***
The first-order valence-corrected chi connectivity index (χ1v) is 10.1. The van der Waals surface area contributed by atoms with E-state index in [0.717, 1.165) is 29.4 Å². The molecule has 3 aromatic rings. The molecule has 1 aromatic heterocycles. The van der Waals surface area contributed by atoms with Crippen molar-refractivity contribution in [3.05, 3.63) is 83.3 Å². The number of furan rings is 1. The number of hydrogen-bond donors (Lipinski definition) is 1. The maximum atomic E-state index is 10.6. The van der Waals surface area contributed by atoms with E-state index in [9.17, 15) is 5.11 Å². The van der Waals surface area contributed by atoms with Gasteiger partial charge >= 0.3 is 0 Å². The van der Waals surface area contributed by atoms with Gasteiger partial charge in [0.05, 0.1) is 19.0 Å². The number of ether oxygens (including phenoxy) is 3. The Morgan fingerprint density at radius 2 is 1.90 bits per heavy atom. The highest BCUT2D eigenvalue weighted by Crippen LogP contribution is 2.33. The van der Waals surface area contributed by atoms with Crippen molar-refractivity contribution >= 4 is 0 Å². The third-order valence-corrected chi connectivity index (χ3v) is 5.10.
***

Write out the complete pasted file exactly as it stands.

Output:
The first-order valence-corrected chi connectivity index (χ1v) is 10.1. The van der Waals surface area contributed by atoms with E-state index in [0.717, 1.165) is 29.4 Å². The molecule has 3 aromatic rings. The molecule has 1 aromatic heterocycles. The van der Waals surface area contributed by atoms with Crippen molar-refractivity contribution in [3.05, 3.63) is 83.3 Å². The number of furan rings is 1. The number of hydrogen-bond donors (Lipinski definition) is 1. The maximum atomic E-state index is 10.6. The van der Waals surface area contributed by atoms with E-state index in [9.17, 15) is 5.11 Å². The van der Waals surface area contributed by atoms with Gasteiger partial charge >= 0.3 is 0 Å². The van der Waals surface area contributed by atoms with Gasteiger partial charge in [0.05, 0.1) is 19.0 Å². The number of ether oxygens (including phenoxy) is 3. The Morgan fingerprint density at radius 2 is 1.90 bits per heavy atom. The highest BCUT2D eigenvalue weighted by Crippen LogP contribution is 2.33. The van der Waals surface area contributed by atoms with Crippen molar-refractivity contribution >= 4 is 0 Å². The third-order valence-corrected chi connectivity index (χ3v) is 5.10.